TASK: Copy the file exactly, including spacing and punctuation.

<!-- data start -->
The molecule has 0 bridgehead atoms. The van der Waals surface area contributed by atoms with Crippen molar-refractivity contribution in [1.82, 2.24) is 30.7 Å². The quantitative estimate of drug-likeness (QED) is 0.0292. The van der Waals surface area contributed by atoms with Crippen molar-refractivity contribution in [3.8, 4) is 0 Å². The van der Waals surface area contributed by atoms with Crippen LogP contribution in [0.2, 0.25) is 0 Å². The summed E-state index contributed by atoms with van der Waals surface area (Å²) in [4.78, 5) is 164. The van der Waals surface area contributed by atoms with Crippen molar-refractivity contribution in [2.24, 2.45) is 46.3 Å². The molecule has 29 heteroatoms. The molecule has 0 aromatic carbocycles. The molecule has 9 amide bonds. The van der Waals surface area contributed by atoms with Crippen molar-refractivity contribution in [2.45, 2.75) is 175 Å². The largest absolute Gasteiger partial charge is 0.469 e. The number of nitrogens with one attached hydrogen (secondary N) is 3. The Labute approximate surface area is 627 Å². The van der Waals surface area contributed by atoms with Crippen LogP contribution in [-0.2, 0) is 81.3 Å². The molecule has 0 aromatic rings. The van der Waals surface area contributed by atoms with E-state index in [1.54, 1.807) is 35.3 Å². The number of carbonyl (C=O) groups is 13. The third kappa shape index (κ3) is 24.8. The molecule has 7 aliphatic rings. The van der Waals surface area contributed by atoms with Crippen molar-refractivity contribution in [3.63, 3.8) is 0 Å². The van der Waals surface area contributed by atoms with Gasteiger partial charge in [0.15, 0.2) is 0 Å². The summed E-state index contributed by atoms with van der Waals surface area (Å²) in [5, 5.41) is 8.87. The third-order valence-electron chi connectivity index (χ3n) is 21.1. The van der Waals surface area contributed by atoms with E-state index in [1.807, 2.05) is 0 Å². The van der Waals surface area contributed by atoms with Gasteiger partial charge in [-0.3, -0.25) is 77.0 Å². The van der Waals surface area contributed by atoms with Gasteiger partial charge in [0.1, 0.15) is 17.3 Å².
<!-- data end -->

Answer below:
The molecule has 0 bridgehead atoms. The van der Waals surface area contributed by atoms with Crippen molar-refractivity contribution in [1.82, 2.24) is 30.7 Å². The quantitative estimate of drug-likeness (QED) is 0.0292. The van der Waals surface area contributed by atoms with Crippen molar-refractivity contribution in [3.8, 4) is 0 Å². The van der Waals surface area contributed by atoms with Crippen LogP contribution in [0.2, 0.25) is 0 Å². The summed E-state index contributed by atoms with van der Waals surface area (Å²) in [4.78, 5) is 164. The van der Waals surface area contributed by atoms with Crippen molar-refractivity contribution in [2.24, 2.45) is 46.3 Å². The molecule has 29 heteroatoms. The molecule has 0 aromatic carbocycles. The molecule has 9 amide bonds. The van der Waals surface area contributed by atoms with Crippen molar-refractivity contribution in [2.45, 2.75) is 175 Å². The largest absolute Gasteiger partial charge is 0.469 e. The number of nitrogens with one attached hydrogen (secondary N) is 3. The Labute approximate surface area is 627 Å². The van der Waals surface area contributed by atoms with Crippen LogP contribution in [-0.2, 0) is 81.3 Å². The molecule has 0 aromatic rings. The van der Waals surface area contributed by atoms with E-state index in [1.54, 1.807) is 35.3 Å². The number of carbonyl (C=O) groups is 13. The third kappa shape index (κ3) is 24.8. The molecule has 7 aliphatic rings. The van der Waals surface area contributed by atoms with Crippen molar-refractivity contribution in [3.63, 3.8) is 0 Å². The van der Waals surface area contributed by atoms with Gasteiger partial charge in [0.15, 0.2) is 0 Å². The summed E-state index contributed by atoms with van der Waals surface area (Å²) in [5, 5.41) is 8.87. The third-order valence-electron chi connectivity index (χ3n) is 21.1. The van der Waals surface area contributed by atoms with E-state index in [1.807, 2.05) is 0 Å². The van der Waals surface area contributed by atoms with Gasteiger partial charge in [-0.3, -0.25) is 77.0 Å². The van der Waals surface area contributed by atoms with Gasteiger partial charge in [0.1, 0.15) is 17.3 Å².